The biggest way my process has changed since graduating is just that it’s a bit faster! I wrote my first EP in the span of four years at school and this EP I wrote in about two months. I think I’m just getting quicker with my process and honing in my ear and skills more now because I have time that I didn’t have for that while in school. 

Very few acts, especially soloists, have done as many live shows as you. Your stage presence is beyond notable, too, clearly being honed after years of practice, which has led to a wonderfully engaging and yet elegant form on stage. What about live music and performing in front of any amount of people is enticing to you? Do you ever draw inspiration from these experiences out in the real world?

What’s most enticing to me about live shows is the sheer miracle of it. The fact that people would spend time and money to hear me sing for an hour or more is just mind-boggling, so I know that when I walk on that stage I want to give them more than just my talent. I want to give them my whole heart and an experience that will cause them to feel more encouraged about their life when they step out of that venue. That’s what live music has done for me and it’s what I want to spend the rest of my life doing. 

Speaking of touring, you’ve been guests and openers and co-headliners with the everyone from the likes of Alanis Morrissette to Why Don’t We. When sharing the stage in some capacity with this diverse group of well-trained performers, do you take note of anything they do? Can you think of anything someone you know tackled on stage that you wanted to implant into your own set?

Yes, I literally have notebooks filled with observations and things that I want to implement in my own shows from seeing these artists that I’ve opened for perform on tour. I also have had the privilege of speaking with many of them and getting their insights into my set. Brandi Carlile stands out in my mind. I remember opening for her in Kalamazoo, Michigan and during her set she got off the mic and went to the front of the stage and sang “Amazing Grace” to this huge theater of people. She created this devastatingly beautiful and intimate moment with her powerful voice for  this huge crowd. That moment will always stick with me and I hope to have similar moments  in my own shows.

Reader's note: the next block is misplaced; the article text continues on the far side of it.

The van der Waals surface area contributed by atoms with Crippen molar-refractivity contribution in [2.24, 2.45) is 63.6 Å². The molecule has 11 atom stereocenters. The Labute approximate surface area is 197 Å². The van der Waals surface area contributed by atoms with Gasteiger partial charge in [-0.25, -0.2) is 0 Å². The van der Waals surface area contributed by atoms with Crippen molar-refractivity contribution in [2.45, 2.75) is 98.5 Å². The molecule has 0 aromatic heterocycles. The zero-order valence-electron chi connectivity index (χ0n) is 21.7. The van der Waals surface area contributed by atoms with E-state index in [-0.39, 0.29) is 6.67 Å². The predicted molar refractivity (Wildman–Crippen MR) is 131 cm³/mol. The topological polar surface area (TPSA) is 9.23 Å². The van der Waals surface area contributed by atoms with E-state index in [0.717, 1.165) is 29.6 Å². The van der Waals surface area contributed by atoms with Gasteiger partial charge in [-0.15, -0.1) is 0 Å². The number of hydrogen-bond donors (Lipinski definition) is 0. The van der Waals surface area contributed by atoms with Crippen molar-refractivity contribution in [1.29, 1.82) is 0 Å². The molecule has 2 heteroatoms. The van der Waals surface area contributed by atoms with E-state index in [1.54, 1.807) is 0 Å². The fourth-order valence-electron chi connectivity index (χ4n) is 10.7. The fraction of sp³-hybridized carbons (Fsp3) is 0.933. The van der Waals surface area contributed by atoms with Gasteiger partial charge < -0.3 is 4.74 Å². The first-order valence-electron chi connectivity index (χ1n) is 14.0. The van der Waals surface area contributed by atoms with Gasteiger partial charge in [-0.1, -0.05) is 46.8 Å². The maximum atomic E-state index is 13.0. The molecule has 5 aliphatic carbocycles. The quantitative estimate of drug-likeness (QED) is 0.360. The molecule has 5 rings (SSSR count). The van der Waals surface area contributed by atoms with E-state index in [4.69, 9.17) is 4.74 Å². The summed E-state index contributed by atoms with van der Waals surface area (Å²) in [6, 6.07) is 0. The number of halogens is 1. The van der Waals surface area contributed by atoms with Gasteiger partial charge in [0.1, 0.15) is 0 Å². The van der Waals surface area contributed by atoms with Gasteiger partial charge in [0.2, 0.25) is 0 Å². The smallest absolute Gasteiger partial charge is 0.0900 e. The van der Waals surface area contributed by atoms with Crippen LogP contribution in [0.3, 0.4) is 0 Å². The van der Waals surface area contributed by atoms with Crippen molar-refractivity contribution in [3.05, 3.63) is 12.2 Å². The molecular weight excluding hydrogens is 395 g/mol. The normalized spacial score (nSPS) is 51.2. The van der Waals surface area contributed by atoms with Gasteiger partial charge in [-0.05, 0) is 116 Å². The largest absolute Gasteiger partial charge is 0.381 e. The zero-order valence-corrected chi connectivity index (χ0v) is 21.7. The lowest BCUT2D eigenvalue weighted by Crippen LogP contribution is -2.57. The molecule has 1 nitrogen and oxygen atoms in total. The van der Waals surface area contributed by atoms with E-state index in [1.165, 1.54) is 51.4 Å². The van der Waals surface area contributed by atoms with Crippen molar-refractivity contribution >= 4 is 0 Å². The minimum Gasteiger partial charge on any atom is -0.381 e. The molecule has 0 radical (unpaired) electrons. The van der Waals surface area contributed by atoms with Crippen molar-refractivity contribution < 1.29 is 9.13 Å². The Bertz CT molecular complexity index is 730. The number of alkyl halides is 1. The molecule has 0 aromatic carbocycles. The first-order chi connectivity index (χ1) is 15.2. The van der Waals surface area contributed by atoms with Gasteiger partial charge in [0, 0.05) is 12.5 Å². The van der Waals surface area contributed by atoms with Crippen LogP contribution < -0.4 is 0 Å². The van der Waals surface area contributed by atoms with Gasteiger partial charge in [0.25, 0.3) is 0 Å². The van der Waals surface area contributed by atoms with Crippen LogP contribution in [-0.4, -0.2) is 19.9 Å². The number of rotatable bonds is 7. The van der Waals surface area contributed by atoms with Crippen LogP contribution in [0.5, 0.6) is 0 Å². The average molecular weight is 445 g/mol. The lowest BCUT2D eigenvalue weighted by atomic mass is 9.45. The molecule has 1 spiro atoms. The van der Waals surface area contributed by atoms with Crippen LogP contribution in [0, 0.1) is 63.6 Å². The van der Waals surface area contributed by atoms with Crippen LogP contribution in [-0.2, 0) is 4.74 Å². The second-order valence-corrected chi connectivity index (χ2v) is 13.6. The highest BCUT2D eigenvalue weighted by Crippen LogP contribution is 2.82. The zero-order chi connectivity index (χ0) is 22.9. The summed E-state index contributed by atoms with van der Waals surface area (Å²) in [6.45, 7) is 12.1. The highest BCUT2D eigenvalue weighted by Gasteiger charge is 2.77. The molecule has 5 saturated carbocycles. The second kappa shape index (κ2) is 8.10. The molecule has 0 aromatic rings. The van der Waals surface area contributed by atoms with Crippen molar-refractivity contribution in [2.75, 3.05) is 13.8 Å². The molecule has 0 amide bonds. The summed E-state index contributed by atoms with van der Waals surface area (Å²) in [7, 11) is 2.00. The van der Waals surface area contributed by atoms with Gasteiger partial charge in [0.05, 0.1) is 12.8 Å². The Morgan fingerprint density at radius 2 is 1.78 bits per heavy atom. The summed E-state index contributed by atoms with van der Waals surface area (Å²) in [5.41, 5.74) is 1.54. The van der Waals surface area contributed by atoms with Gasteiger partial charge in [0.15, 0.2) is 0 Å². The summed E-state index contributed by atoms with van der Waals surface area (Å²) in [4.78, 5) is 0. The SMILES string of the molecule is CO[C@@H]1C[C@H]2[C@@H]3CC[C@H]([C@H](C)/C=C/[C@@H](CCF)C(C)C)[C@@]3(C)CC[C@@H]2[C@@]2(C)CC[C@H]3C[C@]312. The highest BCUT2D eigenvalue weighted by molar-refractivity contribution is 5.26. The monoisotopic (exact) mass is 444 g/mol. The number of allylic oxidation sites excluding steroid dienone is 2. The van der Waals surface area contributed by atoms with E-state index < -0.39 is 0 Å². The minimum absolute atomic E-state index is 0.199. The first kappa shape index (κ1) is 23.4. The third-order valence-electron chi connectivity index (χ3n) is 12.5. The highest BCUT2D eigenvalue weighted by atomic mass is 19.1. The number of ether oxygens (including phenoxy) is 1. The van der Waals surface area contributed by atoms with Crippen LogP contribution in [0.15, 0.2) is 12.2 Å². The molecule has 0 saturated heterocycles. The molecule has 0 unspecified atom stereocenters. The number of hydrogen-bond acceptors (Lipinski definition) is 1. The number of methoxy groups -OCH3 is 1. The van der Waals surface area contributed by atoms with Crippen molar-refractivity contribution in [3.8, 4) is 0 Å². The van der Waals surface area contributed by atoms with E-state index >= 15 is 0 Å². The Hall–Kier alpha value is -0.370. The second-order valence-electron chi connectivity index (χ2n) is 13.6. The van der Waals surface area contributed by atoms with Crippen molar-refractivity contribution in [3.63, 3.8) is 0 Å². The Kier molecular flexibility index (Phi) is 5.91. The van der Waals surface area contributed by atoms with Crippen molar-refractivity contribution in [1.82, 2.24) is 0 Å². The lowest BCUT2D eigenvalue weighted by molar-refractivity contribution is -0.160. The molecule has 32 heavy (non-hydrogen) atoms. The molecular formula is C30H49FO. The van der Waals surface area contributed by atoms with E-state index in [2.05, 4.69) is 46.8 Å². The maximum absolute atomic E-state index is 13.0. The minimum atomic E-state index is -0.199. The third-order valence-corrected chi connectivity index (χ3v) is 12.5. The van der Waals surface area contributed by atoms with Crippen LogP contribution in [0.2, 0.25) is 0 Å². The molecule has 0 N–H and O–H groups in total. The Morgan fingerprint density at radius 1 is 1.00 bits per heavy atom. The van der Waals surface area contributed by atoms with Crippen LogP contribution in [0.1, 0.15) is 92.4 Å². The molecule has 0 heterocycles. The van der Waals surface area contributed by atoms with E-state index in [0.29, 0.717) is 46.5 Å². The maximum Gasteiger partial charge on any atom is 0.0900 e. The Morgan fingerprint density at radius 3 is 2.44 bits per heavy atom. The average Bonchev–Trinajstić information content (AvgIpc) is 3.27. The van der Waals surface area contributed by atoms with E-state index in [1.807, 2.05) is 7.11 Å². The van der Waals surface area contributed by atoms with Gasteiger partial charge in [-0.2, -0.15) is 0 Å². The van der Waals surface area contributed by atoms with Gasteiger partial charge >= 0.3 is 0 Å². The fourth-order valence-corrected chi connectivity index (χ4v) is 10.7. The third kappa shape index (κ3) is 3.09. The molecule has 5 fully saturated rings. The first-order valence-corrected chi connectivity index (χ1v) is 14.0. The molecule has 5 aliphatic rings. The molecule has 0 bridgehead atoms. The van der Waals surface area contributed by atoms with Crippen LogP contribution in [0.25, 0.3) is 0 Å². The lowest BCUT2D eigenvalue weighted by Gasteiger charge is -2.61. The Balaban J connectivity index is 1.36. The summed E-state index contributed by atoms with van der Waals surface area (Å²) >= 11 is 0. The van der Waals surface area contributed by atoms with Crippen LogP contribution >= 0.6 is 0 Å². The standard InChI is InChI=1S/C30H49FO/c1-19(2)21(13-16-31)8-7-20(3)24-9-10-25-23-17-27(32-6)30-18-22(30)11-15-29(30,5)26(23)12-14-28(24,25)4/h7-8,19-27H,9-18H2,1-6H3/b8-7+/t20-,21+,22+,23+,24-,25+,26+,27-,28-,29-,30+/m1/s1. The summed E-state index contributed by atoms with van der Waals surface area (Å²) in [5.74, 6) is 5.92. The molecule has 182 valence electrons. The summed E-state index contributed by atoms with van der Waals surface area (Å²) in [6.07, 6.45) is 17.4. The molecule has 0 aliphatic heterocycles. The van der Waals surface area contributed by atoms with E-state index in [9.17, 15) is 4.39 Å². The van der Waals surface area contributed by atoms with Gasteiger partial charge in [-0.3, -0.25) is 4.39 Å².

“Letter To A Girl,” possibly your most poignant song to date – at least to me, someone who wholly expects it to be on the top of my Spotify Unwrapped list this year. Did you feel this song was as special as it turned out to be upon writing and recording it? Because it is beyond intimate and so empathetic and even more so relatable.

Wow, thank you. Yes, I must say my heart was pounding for about three days straight after writing “Letter To A Girl.” I wrote it with Jesse Thomas and Nathan Chapman and it was a deeply magical and spiritual experience writing that song. 

On the topic of Spotify, many of your songs have had quite the fantastic run on the platform and streaming services of the like. Your career has surely reached new heights because of it. Fortunately, or unfortunately, songs often get plucked off albums, EP, and whole discographies for individual success on respective playlists. What is your perspective of certain songs living a life outside of the artistic package it was made for? Say, “Tell Me I’m Pretty” on the perfectly curated Confidence Boost playlist on Spotify.

This is a great question! I have a deep belief in the importance of albums and longer projects. Artists must continue making them and I hope to write my own album someday. I also love playlists and genuinely listen to them in my own life and have discovered many artists from them. I actually discovered Billie Eillish from a Spotify playlist that “Ocean Eyes” was on, so I have a profound respect for playlists and their ability to introduce fans to new music and artists.

BRYNN ELLIOTT’S CAN I BE REAL? EP IS OUT TOMORROW, 7/8, ON ALL STREAMING PLATFORMS!

Leave a Reply

Your email address will not be published.

*/ ?>